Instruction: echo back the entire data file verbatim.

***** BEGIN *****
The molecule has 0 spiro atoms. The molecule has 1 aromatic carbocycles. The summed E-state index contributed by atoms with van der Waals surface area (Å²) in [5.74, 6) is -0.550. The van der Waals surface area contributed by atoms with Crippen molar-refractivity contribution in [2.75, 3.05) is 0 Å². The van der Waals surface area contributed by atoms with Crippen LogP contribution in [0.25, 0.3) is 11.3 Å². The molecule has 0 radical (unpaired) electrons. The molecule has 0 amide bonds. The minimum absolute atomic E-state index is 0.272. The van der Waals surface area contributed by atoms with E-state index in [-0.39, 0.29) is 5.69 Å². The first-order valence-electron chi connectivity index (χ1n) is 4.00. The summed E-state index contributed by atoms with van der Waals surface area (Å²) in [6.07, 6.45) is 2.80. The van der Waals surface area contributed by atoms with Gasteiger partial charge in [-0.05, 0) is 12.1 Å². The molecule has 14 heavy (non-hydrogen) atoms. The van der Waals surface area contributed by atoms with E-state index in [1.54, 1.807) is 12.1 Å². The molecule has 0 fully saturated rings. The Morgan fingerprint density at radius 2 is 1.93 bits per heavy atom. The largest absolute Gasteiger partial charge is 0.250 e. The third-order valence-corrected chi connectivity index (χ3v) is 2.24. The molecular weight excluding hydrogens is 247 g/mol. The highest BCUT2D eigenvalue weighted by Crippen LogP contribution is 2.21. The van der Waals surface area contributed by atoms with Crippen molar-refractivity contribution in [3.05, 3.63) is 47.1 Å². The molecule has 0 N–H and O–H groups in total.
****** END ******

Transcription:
The molecule has 0 spiro atoms. The molecule has 1 aromatic carbocycles. The summed E-state index contributed by atoms with van der Waals surface area (Å²) in [5.74, 6) is -0.550. The van der Waals surface area contributed by atoms with Crippen molar-refractivity contribution in [2.75, 3.05) is 0 Å². The van der Waals surface area contributed by atoms with Crippen LogP contribution in [0.25, 0.3) is 11.3 Å². The molecule has 0 radical (unpaired) electrons. The molecule has 0 amide bonds. The minimum absolute atomic E-state index is 0.272. The van der Waals surface area contributed by atoms with E-state index in [-0.39, 0.29) is 5.69 Å². The first-order valence-electron chi connectivity index (χ1n) is 4.00. The summed E-state index contributed by atoms with van der Waals surface area (Å²) in [6.07, 6.45) is 2.80. The van der Waals surface area contributed by atoms with Gasteiger partial charge in [-0.05, 0) is 12.1 Å². The molecule has 14 heavy (non-hydrogen) atoms. The van der Waals surface area contributed by atoms with E-state index in [1.54, 1.807) is 12.1 Å². The molecule has 0 fully saturated rings. The Morgan fingerprint density at radius 2 is 1.93 bits per heavy atom. The largest absolute Gasteiger partial charge is 0.250 e. The third-order valence-corrected chi connectivity index (χ3v) is 2.24. The molecular weight excluding hydrogens is 247 g/mol. The highest BCUT2D eigenvalue weighted by Crippen LogP contribution is 2.21. The van der Waals surface area contributed by atoms with Crippen molar-refractivity contribution in [3.05, 3.63) is 47.1 Å². The molecule has 0 N–H and O–H groups in total.